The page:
Among all the moving pieces unfolding in the current seismic shock, a number of consumers, health protection, regulatory and macroeconomic trends stand out.

They will all shape either the economic recovery on the X-axis or the travel behavior on the Y-axis.

Let us look at these potential game-changers:

  • Consumer shifting towards online shopping and experiences
  • Virtual becomes business as usual
  • Health and hygiene standards go mainstream
  • Social distancing while traveling

Health and economic drivers impacting travel

With the entire world was brought to a crashing halt to help control the spread of the virus, there was simply no historical precedent on when and in which shape the economy will rebound.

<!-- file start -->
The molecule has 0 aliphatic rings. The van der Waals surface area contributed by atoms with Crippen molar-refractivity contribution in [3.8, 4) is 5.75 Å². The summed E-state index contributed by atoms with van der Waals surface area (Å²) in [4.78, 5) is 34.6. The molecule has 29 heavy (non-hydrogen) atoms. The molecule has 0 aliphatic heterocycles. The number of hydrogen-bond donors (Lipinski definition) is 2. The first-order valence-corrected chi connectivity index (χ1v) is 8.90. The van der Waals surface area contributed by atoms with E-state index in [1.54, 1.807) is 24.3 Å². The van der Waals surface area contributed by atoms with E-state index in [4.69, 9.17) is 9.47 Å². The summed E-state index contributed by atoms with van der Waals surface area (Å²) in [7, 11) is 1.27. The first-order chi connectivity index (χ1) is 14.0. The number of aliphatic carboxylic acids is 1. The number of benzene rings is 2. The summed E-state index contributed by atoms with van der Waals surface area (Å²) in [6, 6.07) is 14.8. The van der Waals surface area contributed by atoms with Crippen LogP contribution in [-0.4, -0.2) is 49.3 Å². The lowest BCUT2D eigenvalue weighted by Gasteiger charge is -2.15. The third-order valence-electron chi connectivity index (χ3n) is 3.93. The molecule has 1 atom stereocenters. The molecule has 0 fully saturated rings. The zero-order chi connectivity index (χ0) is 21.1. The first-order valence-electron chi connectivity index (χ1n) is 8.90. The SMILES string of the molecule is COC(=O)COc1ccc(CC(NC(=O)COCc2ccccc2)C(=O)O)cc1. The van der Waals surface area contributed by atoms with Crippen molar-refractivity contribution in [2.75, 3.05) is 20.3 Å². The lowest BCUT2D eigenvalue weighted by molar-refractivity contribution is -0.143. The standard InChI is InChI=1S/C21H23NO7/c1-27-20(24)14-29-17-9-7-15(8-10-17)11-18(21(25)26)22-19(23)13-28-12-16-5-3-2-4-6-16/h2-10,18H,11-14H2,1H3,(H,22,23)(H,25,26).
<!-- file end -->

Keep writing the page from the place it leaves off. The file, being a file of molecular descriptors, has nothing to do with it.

Economists traditionally sketch three broad possible recovery scenarios, which are described as V-U-L:

  • V-shaped
  • U-shaped 
  • L-shaped

How long it takes the world economy to get back on its feet will profoundly shape the future of our travel industry.

  • Virus severity and spread
  • Government economic policies
  • Border barriers and travel restrictions

The scenarios, beginning with the first below and in further articles, outline four ways the interplay between the economic crisis and travel behavior shifts might unfold and its ripple effects on the transport, accommodation and travel distribution sector.

Scenario 1:  Travel swings back to normal in 2021

If history is any lesson, recent epidemic outbreaks have enjoyed a classic V-shape GDP recovery, as these charts from a Harvard Business Review paper clearly illustrate: